49 foreign varsities look to tie-up with Indian institutes: UGC chief
Several of these universities are preparing their MoUs for the collaborations, UGC chief M Jagadesh Kumar said. “These processes involve discussions and approvals within the university statutory bodies. Therefore, let us give them time to work on these matters.” he added.
At least 49 overseas universities have expressed interest to collaborate with Indian universities academically, University Grants Commission (UGC) chief M Jagadesh Kumar said on Sunday.
Several of these universities are preparing their MoUs for the collaborations, Kumar said. “The UGC is proactively contacting these universities. Several universities are in the process of preparing the MoUs. These processes involve discussions and approvals within the university statutory bodies. Therefore, let us give them time to work on these matters,” he said.
In May, the India’s higher education regulator had allowed academic collaborations between Indian and foreign higher education institutions to offer three types of degree programmes — dual (where both colleges award the degree in the same subject), and joint and twinning (where part of the course is completed overseas with the upper limit being 30% in twinning programmes and the lower limit being 30% in joint programmes).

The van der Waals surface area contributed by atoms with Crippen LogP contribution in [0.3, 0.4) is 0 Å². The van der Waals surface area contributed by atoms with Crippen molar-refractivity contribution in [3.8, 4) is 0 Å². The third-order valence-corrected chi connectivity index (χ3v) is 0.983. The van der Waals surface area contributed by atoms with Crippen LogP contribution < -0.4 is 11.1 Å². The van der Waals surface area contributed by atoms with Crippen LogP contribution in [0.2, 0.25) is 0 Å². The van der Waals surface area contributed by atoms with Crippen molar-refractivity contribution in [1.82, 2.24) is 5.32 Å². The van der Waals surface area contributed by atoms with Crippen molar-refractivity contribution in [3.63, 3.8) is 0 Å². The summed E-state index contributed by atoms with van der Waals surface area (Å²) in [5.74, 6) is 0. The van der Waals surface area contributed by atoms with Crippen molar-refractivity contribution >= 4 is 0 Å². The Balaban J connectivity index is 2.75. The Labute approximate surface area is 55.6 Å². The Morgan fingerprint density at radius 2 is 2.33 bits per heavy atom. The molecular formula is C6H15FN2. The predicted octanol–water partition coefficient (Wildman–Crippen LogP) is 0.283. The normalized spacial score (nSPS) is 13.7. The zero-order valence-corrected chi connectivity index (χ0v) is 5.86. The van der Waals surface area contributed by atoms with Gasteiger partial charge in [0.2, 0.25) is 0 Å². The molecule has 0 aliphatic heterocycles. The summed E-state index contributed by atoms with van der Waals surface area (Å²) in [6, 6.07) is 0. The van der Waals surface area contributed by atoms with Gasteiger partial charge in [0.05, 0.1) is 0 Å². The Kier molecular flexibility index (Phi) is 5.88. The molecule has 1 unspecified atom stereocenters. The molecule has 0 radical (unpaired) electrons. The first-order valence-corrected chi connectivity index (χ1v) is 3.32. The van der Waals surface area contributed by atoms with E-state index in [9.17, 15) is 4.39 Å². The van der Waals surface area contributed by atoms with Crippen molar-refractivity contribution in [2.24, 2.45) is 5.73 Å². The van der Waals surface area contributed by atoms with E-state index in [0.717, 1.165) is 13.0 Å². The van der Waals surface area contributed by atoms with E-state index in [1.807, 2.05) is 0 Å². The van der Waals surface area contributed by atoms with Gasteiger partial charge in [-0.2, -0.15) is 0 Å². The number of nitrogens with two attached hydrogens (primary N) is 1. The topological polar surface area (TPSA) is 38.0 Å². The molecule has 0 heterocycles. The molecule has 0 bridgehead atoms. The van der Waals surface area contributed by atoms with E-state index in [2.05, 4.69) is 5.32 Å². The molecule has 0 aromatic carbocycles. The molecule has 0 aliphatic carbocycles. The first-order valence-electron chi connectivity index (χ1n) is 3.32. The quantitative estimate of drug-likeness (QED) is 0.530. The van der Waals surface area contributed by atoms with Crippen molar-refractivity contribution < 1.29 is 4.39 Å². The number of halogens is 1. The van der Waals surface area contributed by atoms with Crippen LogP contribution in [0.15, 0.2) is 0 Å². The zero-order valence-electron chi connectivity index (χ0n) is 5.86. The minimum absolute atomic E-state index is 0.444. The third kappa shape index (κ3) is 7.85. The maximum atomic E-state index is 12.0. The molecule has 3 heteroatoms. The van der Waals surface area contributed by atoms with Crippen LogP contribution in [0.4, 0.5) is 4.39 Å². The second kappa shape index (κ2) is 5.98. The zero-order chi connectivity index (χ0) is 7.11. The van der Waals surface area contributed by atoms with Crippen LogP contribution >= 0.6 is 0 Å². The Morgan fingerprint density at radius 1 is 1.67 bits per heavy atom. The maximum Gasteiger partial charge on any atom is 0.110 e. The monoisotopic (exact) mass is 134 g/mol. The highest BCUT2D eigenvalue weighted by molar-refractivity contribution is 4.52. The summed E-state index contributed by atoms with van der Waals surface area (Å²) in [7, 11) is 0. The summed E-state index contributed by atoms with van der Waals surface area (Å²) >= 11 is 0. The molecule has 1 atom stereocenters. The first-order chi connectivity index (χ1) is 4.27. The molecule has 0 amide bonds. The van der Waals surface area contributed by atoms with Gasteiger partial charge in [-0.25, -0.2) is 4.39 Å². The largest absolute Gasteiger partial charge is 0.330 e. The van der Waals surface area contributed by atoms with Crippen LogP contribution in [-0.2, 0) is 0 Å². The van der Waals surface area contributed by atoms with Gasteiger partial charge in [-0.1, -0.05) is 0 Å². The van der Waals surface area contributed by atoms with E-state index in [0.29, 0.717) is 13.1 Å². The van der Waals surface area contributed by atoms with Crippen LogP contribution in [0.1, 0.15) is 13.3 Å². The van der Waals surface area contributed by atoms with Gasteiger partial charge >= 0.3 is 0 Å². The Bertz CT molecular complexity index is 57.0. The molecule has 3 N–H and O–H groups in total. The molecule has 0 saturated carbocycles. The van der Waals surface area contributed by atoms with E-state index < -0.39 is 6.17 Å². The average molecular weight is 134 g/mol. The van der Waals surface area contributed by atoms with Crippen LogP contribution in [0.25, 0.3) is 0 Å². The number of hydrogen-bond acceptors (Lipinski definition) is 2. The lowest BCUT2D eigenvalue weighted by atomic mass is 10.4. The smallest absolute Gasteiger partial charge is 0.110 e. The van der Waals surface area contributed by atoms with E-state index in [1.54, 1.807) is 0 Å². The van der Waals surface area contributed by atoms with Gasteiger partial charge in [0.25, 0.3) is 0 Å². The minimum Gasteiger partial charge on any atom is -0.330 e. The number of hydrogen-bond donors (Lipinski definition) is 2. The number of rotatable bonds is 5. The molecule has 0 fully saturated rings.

The regulator has also identified 230 Indian and 1,256 foreign higher education institutions that fulfil the eligibility criteria for these collaborations.
The foreign universities that have approached the commission expressing interest for such collaborations include Michigan State University, University of Sydney, University of Melbourne, Heidelberg University, University of Newcastle in Australia, University of Birmingham, Queen Mary University of London, Illinois Institute of Technology in Chicago, Paris-1 University, Karaganda University in Kazakhstan, Universiti Malaya in Malaysia, University of Lodz in Poland, and Haifa University in Israel, among others, according to the UGC.
The regulator’s move of involving Indian envoys to 63 countries in May to seek support to facilitate these academic collaborations has helped in boosting the outreach, Kumar said.
“The Indian envoys conveyed our recent regulations to the universities of the concerned countries. We received positive responses from countries like the US, the UK, Australia, Germany, Malaysia and Singapore,” he said. “The communication from our Indian missions abroad helped boost the outreach.”
As many as 48 Indian universities have either started academic collaborations with foreign institutes, or are in the advanced stages of finalising agreements, HT reported on September 19.